# calculate height on triangle

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Hello, I have a mesh (for the moment just a triangle), and i want to calculate the height on any position of the triangle. Is there any tutorial on "how to calculate height (y?)" on any (x,z) of a triangle ? Can someone help me ? Thanks :-) Lud2k

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I'll do it with an example. Say your triangle has vertices (1,2,-1), (0,0,3) and (-4,3,1). Now we want to find the height of the plane that passes through all those points at x=-1, z=2.

Any point on the plane that contains the three vertices can be expressed as a baricenter of the three points. That means writing it as
A*(1,2,-1) + B*(0,0,3) + C*(-4,3,1), with A+B+C = 1.

So we want A*(1,2,-1) + B*(0,0,3) + C*(-4,3,1) = (-1,y,2), which expands to
A*1 + B*0 + C*-4 = -1
A*-1 + B*3 + C*1 = 2
A + B + C = 1

Solve the system of equations using your favorite method (A=1/9, B=11/18, C=5/18), and then compute the second coordinate of the point as y = A*2 + B*0 + C*3 = 19/18.

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Define "height".
By definition, any triangle forms a plane in n-space (3d-space in your case). The "height" of a plane is actually zero, since a plane is always "flat".

Cheers,
Pat.

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Hello,

I think it's an very efficient way to do it for a human.. but for a computer, solving 3 equations with 3 variables must be difficult or slow to do.

Is there any other way ? For exemple, I have the normal vector already computed. Is there any way to use it to calculate the height ? (I think it would be quicker no ? I've tried several things and it's sort of working but it's not on all cases..).

Thanks a lot.
Lud2k

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Quote:
 Original post by lud2kI have the normal vector already computed. Is there any way to use it to calculate the height ? (I think it would be quicker no ?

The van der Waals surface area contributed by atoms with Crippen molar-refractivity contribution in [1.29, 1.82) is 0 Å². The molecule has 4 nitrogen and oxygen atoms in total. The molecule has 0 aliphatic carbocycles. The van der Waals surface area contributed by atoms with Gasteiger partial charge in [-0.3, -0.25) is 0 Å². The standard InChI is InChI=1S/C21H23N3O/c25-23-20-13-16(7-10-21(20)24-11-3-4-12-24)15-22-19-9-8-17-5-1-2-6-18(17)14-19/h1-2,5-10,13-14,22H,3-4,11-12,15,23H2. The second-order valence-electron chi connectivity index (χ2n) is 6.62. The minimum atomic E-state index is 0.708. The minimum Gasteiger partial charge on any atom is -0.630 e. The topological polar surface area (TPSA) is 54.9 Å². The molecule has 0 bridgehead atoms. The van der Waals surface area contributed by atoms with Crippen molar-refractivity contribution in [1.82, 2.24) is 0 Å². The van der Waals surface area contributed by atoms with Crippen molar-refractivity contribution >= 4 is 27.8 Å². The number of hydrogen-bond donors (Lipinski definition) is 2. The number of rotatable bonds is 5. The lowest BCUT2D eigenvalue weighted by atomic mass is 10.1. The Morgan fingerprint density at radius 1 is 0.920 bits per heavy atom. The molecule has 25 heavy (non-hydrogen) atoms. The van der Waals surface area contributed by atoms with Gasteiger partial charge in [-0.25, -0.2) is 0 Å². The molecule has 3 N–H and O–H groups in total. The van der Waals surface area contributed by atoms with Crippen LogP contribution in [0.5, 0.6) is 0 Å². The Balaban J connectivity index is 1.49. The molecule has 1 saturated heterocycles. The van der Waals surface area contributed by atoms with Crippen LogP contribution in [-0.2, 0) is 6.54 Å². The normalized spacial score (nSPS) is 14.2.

you use the normal to form your plane equation

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Quote:
 Original post by lud2k...but for a computer, solving 3 equations with 3 variables must be difficult or slow to do.
No, not really. And if this is for a terrain (you might clarify if that's the case), you can narrow the candidate triangles down to one with a little arithmetic and a couple of conditionals. From there, any differences in performance between the various methods of computing the height associated with a 2D coordinate will most likely be insignificant.

In any case, the two methods which most readily spring to mind are barycentric coordinates, and intersecting a vertical ray with the triangle plane (I didn't read the entire thread carefully, but I'm guessing both of these have been mentioned). If the triangle planes are precomputed and cached, the latter will probably be the faster of the two, but again, if you're only doing it a few times per frame it really won't matter.

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How to find the point X:(x,y,z) in the plane of a triangle, given the three vertices P, Q, and R of the triangle, and x and y.
1. Find a vector N that is perpendicular to the plane of the triangle.        N = (R - P) cross (Q - P)    2. Find the value of z using this formula:               NX(x - PX) + NY(y - PY)    z = - ---------------------- + PZ                    NZ

You can derive this by noting that N dot (X - P) = 0 and solving for XZ

[Edited by - JohnBolton on July 9, 2006 3:23:59 AM]

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Hello,

Now it's working :) yeeaaah.

double Poly::Heigh (double x, double z) {
double ret = 0.0;
Point res = CalcNormal(pts[0],pts[1],pts[2]);
double D = pts[0].x*res.x + pts[0].y*res.y + pts[0].z*res.z;
return -(res.x*(x-pts[0].x-pts[2].x) + res.z*(z-pts[0].z-pts[2].z) + D)/res.y + pts[0].y + pts[2].y;
}

Thanks everybody.

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You can also use ray-tracing to figure out the height, that's what I'm doing.

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